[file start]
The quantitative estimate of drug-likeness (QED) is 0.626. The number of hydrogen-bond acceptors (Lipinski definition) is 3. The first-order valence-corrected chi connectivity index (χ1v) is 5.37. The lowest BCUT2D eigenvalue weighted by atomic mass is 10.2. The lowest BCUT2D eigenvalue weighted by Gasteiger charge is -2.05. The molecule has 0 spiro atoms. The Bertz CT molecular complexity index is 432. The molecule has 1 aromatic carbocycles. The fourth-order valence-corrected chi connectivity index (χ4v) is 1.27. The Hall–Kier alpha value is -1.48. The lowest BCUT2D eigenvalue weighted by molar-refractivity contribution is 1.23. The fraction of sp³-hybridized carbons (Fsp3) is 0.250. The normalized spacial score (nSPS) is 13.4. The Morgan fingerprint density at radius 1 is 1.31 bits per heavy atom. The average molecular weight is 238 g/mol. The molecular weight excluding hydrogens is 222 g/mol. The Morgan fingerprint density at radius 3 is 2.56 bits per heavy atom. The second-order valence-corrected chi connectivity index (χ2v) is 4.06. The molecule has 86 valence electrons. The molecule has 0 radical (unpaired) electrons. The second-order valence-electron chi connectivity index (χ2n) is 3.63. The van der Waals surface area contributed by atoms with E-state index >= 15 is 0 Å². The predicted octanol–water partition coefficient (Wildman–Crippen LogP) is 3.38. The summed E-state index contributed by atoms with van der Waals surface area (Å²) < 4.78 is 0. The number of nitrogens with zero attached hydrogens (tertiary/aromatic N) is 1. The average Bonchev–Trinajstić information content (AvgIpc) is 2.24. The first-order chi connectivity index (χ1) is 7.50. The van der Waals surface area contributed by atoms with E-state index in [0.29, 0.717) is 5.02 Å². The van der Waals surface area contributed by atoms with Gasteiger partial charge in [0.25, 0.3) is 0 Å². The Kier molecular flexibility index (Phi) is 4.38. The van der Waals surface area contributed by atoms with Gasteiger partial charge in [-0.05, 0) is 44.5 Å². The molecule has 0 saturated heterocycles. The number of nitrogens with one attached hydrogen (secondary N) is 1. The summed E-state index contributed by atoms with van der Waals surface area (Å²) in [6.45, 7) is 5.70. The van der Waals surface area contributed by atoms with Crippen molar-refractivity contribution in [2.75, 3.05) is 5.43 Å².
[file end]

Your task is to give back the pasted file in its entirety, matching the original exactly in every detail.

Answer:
The quantitative estimate of drug-likeness (QED) is 0.626. The number of hydrogen-bond acceptors (Lipinski definition) is 3. The first-order valence-corrected chi connectivity index (χ1v) is 5.37. The lowest BCUT2D eigenvalue weighted by atomic mass is 10.2. The lowest BCUT2D eigenvalue weighted by Gasteiger charge is -2.05. The molecule has 0 spiro atoms. The Bertz CT molecular complexity index is 432. The molecule has 1 aromatic carbocycles. The fourth-order valence-corrected chi connectivity index (χ4v) is 1.27. The Hall–Kier alpha value is -1.48. The lowest BCUT2D eigenvalue weighted by molar-refractivity contribution is 1.23. The fraction of sp³-hybridized carbons (Fsp3) is 0.250. The normalized spacial score (nSPS) is 13.4. The Morgan fingerprint density at radius 1 is 1.31 bits per heavy atom. The average molecular weight is 238 g/mol. The molecular weight excluding hydrogens is 222 g/mol. The Morgan fingerprint density at radius 3 is 2.56 bits per heavy atom. The second-order valence-corrected chi connectivity index (χ2v) is 4.06. The molecule has 86 valence electrons. The molecule has 0 radical (unpaired) electrons. The second-order valence-electron chi connectivity index (χ2n) is 3.63. The van der Waals surface area contributed by atoms with E-state index >= 15 is 0 Å². The predicted octanol–water partition coefficient (Wildman–Crippen LogP) is 3.38. The summed E-state index contributed by atoms with van der Waals surface area (Å²) < 4.78 is 0. The number of nitrogens with zero attached hydrogens (tertiary/aromatic N) is 1. The average Bonchev–Trinajstić information content (AvgIpc) is 2.24. The first-order chi connectivity index (χ1) is 7.50. The van der Waals surface area contributed by atoms with E-state index in [0.29, 0.717) is 5.02 Å². The van der Waals surface area contributed by atoms with Gasteiger partial charge in [0.25, 0.3) is 0 Å². The Kier molecular flexibility index (Phi) is 4.38. The van der Waals surface area contributed by atoms with Gasteiger partial charge in [-0.05, 0) is 44.5 Å². The molecule has 0 saturated heterocycles. The number of nitrogens with one attached hydrogen (secondary N) is 1. The summed E-state index contributed by atoms with van der Waals surface area (Å²) in [6.45, 7) is 5.70. The van der Waals surface area contributed by atoms with Crippen molar-refractivity contribution in [2.75, 3.05) is 5.43 Å².